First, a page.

In the old days some psychiatrists used to think depression could be cured by removing a patient's colon or teeth. In an attempt to cure the ancient malady of melancholia, doctors resorted to scads of strategies, some of them plainly stupid or cruel. But others, like Prozac, were actually effective.
Greek and Roman physicians treated their patients by recommending rest, refreshment, and the forging of new emotional connections. They recognized the soothing effects of the waters in the spas in Northern Italy, where they sent agitated or euphoric patients. Two thousand years later, these waters have been found to be rich in lithium salts.
Treatment in the Western world had been more inhumane, reflecting the fears that manic-depressives were possessed by the devil, so they were forcibly restrained and chained. Treatments included euthanasia, exotic potions, bloodletting, and electric eels applied to the skull. It was not until the 18th and 19th centuries, with the growth of science, that a more humane approach to the treatment of mental disorders was once again adopted in the west.
Treatment for manic-depressive illness depends upon the symptoms, the severity and duration of the illness, the possible precipitating stressors and previous responses to treatment. It can combine medication, electroconvulsive therapy and psychotherapy. Medications for the treatment of manic-depressive illness fall into three groups: anti-depressants, tranquilizers and lithium.
Electroconvulsive therapy works by using an electrical shock to cause a seizure in a short period of irregular brain activity. This seizure releases many chemicals in the brain. These chemicals, called neurotransmitters, deliver messages from one brain cell to another. The release of these chemicals makes the brain cells work better. A person's mood will improve when his or her brain cells and chemical messengers work better.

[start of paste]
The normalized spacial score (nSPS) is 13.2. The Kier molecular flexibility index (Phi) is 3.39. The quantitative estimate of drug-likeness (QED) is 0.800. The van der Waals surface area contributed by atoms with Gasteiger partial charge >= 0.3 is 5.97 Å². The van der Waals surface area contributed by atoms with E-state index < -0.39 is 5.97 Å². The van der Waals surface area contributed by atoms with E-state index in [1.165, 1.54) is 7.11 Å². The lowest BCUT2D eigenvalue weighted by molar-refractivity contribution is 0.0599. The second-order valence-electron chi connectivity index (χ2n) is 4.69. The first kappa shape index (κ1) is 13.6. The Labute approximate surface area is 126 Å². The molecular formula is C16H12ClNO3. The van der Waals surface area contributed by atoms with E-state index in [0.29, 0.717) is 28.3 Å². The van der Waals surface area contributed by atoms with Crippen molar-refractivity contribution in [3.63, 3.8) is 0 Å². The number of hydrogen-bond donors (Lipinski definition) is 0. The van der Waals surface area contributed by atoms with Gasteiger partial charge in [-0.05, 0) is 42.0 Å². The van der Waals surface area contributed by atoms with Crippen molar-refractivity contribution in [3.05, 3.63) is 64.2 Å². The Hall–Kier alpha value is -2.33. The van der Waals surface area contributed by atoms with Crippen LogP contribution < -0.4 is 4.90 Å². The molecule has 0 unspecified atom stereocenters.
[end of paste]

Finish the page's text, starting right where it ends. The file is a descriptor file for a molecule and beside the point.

Psychotherapy consists of a dialogue between patient and therapist in a supportive environment where there is respectful attention on the part of the therapist to the patient and his or her issues.
Apart from this there are many other methods of treating depression, like antidepressant medication, anticonvulsant medication, interpersonal psychotherapy, antianxiety medication, cognitive therapy, antipsychotic medication, stimulant medication, psychoanalytic psychotherapy, family therapy, group therapy and self-help groups.
Depression provides detailed information on Depression, Depression Treatment, Manic Depression, Postpartum Depression and more. Depression is affiliated with Signs Of Clinical Depression.
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